Drug overdose is the leading cause of maternal mortality in Nevada, according to a state report. (Photo by Gabe Ginsberg/Getty Images)
Three different organizations in the state received a combined $1.7 million in federal grants to expand the treatment of substance use from the Substance Abuse and Mental Health Services Administration (SAMHSA) on Tuesday, including for pregnant and postpartum women.
Drug overdose remains the leading cause of maternal mortality in Nevada with many deaths attributed to unintentional overdoses, according to the Nevada Maternal Mortality and Severe Maternal Morbidity report released in December 2022.
In 2021, 30.6% of pregnancy-related deaths were due to unintentional drug overdoses compared to 25% of pregnancy deaths due to complications from childbirth, pregnancy and the puerperium period, which is the six-weeks post-childbirth, according to the report.
Nevada was one of six states to receive the federal funding. EMPOWERED, a program through the Roseman University College of Medicine received $894,497 to expand its program across the state.
“EMPOWERED has had a profound impact on the lives of hundreds of Southern Nevadans to support their recovery and stabilization, and to become resilient,” said Andria Peterson, EMPOWERED’s executive director and co-founder, in a release.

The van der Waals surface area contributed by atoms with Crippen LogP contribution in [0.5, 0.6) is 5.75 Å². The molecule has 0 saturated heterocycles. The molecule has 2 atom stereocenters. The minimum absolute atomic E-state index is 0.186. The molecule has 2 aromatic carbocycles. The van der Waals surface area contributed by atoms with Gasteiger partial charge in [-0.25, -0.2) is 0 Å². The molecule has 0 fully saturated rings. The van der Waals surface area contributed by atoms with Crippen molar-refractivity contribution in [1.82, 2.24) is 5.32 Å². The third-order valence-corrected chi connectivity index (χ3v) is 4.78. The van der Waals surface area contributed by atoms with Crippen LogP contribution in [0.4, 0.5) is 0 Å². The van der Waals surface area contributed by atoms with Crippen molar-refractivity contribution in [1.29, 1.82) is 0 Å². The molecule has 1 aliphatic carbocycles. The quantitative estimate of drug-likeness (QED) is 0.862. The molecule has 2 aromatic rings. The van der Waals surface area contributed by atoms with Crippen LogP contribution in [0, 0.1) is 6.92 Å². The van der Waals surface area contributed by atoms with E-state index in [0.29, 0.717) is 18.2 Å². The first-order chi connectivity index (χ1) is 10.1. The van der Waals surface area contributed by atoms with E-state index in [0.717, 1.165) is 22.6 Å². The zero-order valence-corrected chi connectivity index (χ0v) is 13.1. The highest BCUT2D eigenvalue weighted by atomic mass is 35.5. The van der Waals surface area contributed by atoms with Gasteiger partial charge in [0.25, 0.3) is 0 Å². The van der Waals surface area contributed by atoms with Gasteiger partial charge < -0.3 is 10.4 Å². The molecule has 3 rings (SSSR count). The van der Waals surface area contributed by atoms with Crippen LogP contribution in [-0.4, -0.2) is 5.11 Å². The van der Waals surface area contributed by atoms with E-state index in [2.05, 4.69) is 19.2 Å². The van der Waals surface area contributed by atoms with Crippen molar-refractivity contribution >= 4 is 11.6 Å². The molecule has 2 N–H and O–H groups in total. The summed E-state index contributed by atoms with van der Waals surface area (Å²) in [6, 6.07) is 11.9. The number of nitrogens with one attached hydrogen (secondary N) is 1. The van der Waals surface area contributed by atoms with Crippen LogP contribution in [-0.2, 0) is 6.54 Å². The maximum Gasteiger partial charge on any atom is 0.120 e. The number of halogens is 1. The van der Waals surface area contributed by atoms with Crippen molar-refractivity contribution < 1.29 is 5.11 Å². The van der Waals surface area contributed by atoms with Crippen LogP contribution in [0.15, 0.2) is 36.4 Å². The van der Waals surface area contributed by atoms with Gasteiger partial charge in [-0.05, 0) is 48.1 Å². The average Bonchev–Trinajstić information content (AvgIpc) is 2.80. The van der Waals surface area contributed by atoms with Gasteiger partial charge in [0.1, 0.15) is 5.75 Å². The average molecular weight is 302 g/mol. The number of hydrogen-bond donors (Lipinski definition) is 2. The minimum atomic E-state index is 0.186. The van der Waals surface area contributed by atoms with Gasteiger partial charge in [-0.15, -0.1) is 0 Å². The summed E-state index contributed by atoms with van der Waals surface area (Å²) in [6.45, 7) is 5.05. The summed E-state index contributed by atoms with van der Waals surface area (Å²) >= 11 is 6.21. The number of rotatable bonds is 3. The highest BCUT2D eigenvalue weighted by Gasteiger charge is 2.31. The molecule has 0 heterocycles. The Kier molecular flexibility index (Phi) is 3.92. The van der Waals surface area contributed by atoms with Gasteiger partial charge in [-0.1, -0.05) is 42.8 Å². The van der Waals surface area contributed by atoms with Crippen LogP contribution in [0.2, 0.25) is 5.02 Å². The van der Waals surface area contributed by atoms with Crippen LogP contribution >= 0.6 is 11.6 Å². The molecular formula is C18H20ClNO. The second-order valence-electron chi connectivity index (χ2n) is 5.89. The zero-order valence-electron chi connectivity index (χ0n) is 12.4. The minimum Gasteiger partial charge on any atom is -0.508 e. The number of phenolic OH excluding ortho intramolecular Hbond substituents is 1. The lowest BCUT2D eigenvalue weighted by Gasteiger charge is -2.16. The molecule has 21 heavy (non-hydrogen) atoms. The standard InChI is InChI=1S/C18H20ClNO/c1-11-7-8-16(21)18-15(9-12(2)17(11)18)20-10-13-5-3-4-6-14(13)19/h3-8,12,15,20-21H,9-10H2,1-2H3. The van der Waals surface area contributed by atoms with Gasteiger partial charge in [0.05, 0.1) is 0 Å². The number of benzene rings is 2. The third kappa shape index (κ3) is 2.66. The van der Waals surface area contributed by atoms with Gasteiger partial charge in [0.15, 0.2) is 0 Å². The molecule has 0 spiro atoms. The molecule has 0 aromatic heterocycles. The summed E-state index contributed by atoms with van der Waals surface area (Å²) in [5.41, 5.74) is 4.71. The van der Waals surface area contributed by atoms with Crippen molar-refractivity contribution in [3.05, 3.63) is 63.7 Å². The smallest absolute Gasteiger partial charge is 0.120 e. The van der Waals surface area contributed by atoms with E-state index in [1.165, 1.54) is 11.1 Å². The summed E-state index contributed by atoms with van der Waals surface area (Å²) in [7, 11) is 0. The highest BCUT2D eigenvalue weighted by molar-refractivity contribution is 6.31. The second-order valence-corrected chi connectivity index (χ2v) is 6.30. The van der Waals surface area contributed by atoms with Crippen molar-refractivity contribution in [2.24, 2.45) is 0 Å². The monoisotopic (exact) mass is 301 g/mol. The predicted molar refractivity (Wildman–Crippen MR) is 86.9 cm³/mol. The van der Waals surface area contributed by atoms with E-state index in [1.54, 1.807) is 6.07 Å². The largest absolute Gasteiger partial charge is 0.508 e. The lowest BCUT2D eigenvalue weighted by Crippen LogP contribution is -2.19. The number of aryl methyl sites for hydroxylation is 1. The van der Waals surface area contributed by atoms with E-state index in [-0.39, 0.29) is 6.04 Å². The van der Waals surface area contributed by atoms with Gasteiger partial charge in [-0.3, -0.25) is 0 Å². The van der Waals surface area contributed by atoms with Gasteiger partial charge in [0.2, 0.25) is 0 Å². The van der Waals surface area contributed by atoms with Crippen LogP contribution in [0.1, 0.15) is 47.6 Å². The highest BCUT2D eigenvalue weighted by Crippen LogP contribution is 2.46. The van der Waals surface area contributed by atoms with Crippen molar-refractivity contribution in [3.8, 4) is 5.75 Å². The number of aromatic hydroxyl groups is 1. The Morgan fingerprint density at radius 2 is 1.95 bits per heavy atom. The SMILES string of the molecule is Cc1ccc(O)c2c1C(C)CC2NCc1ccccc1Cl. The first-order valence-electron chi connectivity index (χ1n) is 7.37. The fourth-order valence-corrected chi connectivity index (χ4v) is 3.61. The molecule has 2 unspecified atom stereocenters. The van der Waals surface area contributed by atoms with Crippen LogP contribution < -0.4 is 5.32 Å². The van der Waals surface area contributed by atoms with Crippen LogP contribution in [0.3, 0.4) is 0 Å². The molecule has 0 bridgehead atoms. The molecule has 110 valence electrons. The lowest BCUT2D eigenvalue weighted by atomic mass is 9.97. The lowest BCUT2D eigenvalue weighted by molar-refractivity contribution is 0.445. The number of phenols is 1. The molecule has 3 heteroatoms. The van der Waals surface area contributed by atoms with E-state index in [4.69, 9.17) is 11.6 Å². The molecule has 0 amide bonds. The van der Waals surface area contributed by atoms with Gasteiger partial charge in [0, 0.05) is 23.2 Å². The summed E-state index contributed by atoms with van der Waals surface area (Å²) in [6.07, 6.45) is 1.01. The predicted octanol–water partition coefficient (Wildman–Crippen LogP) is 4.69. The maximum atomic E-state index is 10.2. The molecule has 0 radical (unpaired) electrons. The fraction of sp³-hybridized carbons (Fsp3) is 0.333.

The program provides wraparound services, peer recovery, education, and counseling referrals to health care and will expand to Reno, Carson City, and surrounding communities, many of which are designated maternity care deserts, according to the Nevada Maternal Mortality and Severe Maternal Morbidity report.
The Washoe Tribe of Nevada and California and The PACT Coalition for Safe and Drug Free Communities were also awarded funding by SAMHSA.
The Washoe Tribe of Nevada and California received $750,000 to fund the development of a Medication-Assisted Treatment-Prescription Drug and Opioid Addiction.
The PACT Coalition for Safe and Drug Free Communities was awarded $60,000 for its Sober Truth on Preventing Underage Drinking Act (STOP Act) which aims to address underage drinking in the state.
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